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How Dimensional Comparisons Help to Understand Linkages Between Expectancies, Values, Performance, and Choice

Abstract

The authors connect Möller and Marsh’s dimensional comparison theory with Eccles, Wigfield, and colleagues’ expectancy-value theory of achievement performance and choice, to help explain the observed relations between key constructs in expectancy-value theory and their relations to individuals’ achievement outcomes by specifying processes that underlie those relations. Dimensional comparison processes concern individuals’ comparisons of their ability in one domain with their ability in another domain. The authors posit that these (along with social and temporal comparisons) play a critical role not just in the development of individuals’ self-concepts of ability but also in the development of their subjective task values for different activities, and the connections of these to performance and choice. Dimensional comparison theory and the evidence for the strong impact of dimensional comparisons on individuals’ self-concepts of ability is presented, followed by a brief overview of expectancy-value theory. The authors then discuss how dimensional comparisons can impact subjective task values but why the relations are weaker than for self-concepts of ability. They then describe how dimensional comparisons influence individuals’ interpretations of their achievement outcomes and their affective reactions to those outcomes and conclude with suggestions for future research.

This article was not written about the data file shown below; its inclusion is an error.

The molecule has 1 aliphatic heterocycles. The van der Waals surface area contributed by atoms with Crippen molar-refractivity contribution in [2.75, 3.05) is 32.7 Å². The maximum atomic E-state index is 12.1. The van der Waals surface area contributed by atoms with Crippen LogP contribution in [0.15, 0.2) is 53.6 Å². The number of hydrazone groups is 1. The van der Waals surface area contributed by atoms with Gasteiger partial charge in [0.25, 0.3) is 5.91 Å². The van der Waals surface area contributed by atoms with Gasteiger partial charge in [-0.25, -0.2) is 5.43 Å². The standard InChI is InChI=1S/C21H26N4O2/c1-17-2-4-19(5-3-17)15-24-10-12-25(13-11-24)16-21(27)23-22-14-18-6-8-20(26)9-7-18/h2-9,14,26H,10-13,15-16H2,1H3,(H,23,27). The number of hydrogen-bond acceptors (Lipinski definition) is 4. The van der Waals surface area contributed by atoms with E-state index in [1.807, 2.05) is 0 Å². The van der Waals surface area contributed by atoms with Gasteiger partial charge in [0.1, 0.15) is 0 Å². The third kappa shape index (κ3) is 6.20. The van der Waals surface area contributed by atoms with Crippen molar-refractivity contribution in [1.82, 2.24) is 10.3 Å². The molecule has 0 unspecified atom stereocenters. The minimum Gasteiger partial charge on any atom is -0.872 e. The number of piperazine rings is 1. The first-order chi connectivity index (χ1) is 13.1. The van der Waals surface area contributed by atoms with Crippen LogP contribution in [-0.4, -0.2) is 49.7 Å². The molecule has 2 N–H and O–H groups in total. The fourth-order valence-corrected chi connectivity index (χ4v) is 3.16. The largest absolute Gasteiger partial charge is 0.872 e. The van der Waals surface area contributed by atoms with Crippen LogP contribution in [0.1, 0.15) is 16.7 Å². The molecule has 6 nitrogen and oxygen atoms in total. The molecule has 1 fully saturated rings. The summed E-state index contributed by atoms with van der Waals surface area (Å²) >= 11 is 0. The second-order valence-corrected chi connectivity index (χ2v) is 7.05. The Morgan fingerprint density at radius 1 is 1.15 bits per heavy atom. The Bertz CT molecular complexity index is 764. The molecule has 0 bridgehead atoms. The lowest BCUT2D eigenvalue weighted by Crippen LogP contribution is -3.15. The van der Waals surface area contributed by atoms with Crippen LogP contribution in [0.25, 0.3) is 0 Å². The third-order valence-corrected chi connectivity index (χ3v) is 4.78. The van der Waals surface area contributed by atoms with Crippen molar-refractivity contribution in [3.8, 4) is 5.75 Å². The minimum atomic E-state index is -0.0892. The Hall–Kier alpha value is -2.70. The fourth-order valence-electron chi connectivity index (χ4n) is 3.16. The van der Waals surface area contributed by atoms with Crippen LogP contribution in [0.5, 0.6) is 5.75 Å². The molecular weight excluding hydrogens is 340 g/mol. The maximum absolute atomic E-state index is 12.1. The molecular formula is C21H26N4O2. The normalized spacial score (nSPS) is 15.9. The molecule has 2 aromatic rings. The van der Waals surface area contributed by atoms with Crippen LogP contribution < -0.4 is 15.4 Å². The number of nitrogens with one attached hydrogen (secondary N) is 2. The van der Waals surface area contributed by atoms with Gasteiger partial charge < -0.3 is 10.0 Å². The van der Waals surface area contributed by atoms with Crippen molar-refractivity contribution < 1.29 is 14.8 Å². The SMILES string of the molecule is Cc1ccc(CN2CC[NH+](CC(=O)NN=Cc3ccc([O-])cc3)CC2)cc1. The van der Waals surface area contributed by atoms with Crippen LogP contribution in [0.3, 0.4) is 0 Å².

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Notes

  1. 1.

    Eccles (Parsons) et al. also included locus of control in the “interpretations of experience” box; because of its overlap with the internal-external dimension in attribution theory, we do not include it here.

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Funding

Much of the research done by Eccles, Wigfield, and their colleagues discussed in this article were supported by Grant HD-17553 from the National Institute of Child Health and Human Development (NICHD). Other research of ours discussed in this chapter was supported by Grant MH-31724 from the National Institute for Mental Health, HD-17296 from NICHD, Grant BNS-8510504, from the National Science Foundation, and grants from the Spencer Foundation.

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Wigfield, A., Eccles, J.S. & Möller, J. How Dimensional Comparisons Help to Understand Linkages Between Expectancies, Values, Performance, and Choice. Educ Psychol Rev 32, 657–680 (2020). https://doi.org/10.1007/s10648-020-09524-2

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Keywords

  • Dimensional-comparison theory
  • Expectancy-value theory
  • Motivation
  • Achievement